Freitag, 24. April 2015 - 19:15 Uhr
Xinhua Insight: How China joins space club?
Yu Jun aimed his telescope at a bright star in the night sky. A moment later, a dim light passed across it, along the very path foreign astronomy websites had forecast.
"Dongfanghong-1," Yu Jun noted in his observer diary.
"I can hardly believe that several decades after its launch, China's first satellite can still be seen. It's amazing," he exclaims.
The launch of Dongfanghong-1 on April 24, 1970 marked China's entry into a new epoch of space exploration.
But less-well understood is how China developed high-end space technologies during impoverished and turbulent times.
GREAT LEAP FORWARD
In 1957, the Soviet Union and United States each launched their first satellites, officially starting a space race. A year later, Chinese leader Chairman Mao Zedong proposed, "We too should produce satellites."
Scientists at the Chinese Academy of Sciences began a satellite program with the aim of launching China's first satellite in 1960.
At that time - during the Great Leap Forward - ordinary Chinese talked of "launching high-yield satellites" in a reference to reporting fictitiously high crop yields or industrial output. But a satellite launch could not be fabricated.
The young scientists worked day and night for three months and produced models of the rocket and the satellite. But many questions were left unresolved, because they lacked basic theory and computing methods. Their first attempt failed.
In the autumn of 1958, Zhao Jiuzhang and other scientists were given a cold shoulder when they visited the Soviet Union to study space technology. China had to be self-reliant to develop a satellite.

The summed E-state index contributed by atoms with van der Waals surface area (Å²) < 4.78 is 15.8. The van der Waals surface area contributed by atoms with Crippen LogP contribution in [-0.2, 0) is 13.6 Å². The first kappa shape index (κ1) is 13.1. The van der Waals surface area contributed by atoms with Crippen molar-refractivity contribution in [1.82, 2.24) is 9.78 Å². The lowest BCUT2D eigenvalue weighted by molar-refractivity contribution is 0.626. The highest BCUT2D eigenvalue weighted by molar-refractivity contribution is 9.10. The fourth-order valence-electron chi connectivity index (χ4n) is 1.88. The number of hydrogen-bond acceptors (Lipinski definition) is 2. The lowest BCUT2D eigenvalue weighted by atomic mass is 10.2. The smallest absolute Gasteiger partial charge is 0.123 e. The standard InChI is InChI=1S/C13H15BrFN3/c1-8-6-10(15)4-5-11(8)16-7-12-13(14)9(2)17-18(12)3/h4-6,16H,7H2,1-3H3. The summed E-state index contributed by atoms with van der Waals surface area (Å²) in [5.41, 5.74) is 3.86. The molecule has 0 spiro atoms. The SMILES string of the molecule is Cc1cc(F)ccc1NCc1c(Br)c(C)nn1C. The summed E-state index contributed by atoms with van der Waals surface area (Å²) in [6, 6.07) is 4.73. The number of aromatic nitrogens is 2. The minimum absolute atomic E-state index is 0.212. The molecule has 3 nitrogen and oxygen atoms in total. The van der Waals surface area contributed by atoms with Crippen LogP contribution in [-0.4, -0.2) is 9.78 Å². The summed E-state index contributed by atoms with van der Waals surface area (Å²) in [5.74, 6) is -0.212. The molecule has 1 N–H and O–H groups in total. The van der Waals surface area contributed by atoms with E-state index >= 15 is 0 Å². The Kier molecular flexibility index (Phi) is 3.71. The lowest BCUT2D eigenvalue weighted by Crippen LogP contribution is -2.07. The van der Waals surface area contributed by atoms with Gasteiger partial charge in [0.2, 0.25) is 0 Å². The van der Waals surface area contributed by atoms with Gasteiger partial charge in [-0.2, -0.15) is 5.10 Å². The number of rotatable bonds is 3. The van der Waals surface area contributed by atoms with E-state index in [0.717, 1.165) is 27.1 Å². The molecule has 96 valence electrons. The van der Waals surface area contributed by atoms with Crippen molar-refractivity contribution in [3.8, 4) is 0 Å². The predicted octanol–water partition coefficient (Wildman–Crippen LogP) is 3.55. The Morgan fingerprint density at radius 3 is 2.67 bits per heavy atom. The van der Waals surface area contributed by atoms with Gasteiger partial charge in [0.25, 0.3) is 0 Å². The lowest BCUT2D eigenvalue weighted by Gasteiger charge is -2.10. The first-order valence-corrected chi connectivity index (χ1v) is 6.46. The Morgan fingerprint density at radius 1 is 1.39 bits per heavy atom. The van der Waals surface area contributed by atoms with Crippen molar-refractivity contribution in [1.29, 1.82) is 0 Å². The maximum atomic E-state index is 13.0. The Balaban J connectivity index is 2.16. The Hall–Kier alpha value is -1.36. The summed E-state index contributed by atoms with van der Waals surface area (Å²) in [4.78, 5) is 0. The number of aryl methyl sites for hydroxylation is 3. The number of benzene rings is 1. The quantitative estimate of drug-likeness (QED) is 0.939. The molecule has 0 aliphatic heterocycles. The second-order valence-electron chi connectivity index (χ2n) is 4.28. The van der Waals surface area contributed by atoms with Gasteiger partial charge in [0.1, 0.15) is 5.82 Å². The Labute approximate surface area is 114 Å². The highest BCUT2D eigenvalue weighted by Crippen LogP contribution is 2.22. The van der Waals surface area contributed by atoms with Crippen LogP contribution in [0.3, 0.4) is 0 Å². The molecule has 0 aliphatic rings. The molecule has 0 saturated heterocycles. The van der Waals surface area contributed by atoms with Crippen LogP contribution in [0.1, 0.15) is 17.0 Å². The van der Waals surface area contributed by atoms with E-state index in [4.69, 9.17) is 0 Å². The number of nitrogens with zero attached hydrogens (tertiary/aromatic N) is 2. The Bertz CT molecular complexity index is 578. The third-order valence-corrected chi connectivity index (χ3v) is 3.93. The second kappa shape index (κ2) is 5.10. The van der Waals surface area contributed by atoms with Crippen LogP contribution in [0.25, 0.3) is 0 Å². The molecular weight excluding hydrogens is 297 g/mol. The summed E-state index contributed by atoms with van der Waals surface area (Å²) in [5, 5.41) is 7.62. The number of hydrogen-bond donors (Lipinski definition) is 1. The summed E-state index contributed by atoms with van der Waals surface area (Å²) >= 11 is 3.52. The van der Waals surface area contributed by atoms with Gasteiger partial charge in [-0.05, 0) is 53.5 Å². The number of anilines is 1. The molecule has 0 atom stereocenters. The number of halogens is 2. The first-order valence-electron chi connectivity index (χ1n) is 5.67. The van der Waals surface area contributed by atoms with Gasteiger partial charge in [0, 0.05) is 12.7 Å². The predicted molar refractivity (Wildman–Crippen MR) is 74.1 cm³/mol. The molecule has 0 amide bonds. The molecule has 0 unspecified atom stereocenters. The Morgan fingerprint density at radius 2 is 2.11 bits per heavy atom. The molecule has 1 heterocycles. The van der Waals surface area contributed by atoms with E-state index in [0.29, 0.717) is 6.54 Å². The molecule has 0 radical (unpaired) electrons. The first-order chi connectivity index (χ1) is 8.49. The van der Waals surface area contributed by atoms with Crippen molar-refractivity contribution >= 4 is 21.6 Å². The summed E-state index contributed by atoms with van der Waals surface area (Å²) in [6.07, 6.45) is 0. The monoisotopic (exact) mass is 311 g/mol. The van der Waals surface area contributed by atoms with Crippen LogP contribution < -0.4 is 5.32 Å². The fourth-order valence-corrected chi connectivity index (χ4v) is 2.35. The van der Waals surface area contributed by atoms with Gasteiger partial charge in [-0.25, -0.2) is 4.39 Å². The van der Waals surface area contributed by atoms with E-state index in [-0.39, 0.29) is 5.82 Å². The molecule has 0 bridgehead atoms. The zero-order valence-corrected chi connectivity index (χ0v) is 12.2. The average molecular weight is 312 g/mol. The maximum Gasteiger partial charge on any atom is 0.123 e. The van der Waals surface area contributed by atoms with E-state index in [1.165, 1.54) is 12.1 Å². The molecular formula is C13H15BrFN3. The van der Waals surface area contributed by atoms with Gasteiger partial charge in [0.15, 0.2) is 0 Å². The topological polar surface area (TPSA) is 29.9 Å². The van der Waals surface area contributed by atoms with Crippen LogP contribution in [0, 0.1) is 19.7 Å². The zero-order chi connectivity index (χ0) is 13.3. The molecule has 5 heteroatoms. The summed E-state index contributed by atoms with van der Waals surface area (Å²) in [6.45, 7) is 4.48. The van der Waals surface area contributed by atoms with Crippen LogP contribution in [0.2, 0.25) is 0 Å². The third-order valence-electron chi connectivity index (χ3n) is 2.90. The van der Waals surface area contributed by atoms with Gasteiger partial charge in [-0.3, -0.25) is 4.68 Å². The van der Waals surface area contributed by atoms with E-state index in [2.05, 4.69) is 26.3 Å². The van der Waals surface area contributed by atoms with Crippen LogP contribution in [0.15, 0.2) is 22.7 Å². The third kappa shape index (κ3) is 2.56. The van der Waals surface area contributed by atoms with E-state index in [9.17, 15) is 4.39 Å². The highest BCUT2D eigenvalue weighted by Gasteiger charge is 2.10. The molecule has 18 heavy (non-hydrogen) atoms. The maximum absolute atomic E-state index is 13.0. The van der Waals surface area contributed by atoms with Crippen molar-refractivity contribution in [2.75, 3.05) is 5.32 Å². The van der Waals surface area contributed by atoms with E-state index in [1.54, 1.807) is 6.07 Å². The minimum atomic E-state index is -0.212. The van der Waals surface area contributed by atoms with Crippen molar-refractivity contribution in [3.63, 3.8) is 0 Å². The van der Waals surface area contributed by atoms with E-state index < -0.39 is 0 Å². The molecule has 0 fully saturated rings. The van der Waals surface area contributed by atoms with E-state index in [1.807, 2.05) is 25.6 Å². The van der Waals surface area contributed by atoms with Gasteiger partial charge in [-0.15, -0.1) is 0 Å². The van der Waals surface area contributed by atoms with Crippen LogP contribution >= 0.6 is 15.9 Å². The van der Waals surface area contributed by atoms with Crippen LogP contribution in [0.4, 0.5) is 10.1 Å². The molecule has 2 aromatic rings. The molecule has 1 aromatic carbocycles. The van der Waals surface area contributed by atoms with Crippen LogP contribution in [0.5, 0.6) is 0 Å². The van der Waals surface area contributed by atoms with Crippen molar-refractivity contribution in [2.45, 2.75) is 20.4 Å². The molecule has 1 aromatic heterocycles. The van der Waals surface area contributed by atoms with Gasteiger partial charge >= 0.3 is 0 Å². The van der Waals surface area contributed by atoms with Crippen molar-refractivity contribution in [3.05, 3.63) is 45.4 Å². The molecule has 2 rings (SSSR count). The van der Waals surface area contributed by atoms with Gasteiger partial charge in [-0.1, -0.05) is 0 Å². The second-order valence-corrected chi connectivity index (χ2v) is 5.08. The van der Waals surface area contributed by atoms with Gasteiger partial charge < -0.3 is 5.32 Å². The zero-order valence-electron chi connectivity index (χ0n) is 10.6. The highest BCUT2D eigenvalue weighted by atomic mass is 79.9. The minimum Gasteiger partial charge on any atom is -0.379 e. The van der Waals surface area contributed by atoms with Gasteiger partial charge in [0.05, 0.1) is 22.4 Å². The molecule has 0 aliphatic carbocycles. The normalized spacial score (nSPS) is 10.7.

China lacked the technological industry support that was necessary for the research and development of satellites. Realizing this, the scientists decided to begin with a sounding rocket.
A sounding rocket - also called a research rocket - carries instruments for space research. Scientists believed the sounding rockets could pave the way for satellite-carrying rockets.
Yang Nansheng and Wang Xiji were appointed to head the design of a sounding rocket at the Shanghai Institute of Mechanical & Electrical Engineering in late 1950s.
Wang recalls how - with no computers - researchers had to calculate their computations by hand or by abacus. They worked in three shifts, and spent almost a month calculating an orbit. The computing papers were stacked higher than their desks.
After overcoming many barriers, they produced the T-5 sounding rocket - only to find they lacked the necessary equipment for engine testing. The rocket ended up in an exhibition display case.
"To reach space in a single bound was too ambitious," says Wang. Learning from their failures, they turned to researching the smaller T-7M sounding rocket.
The lack of funds made an incredibly shabby research environment, Wang recalls. The engine test room was a refitted toilet. The timing device controlling the separation of the head and body of the rocket was modified from a table clock. Scientists made the ignition device by taking the filament from the small bulbs of an electric torch, and wrapping them with nitro-cotton. With no equipment to pressurize the fuel, they used a bicycle pump to get the propellant in the tank.
On February 19, 1960, at the launch site on a beach in suburban Shanghai, the T-7M soared into the air, reaching 8 kilometers above the ground. There were no telephones, walkie-talkies or loudspeakers - only hand gestures and shouting.
The nation that invented the primitive rocket 800 years before had successfully launched its first modern rocket.
NEW SATELLITE PLAN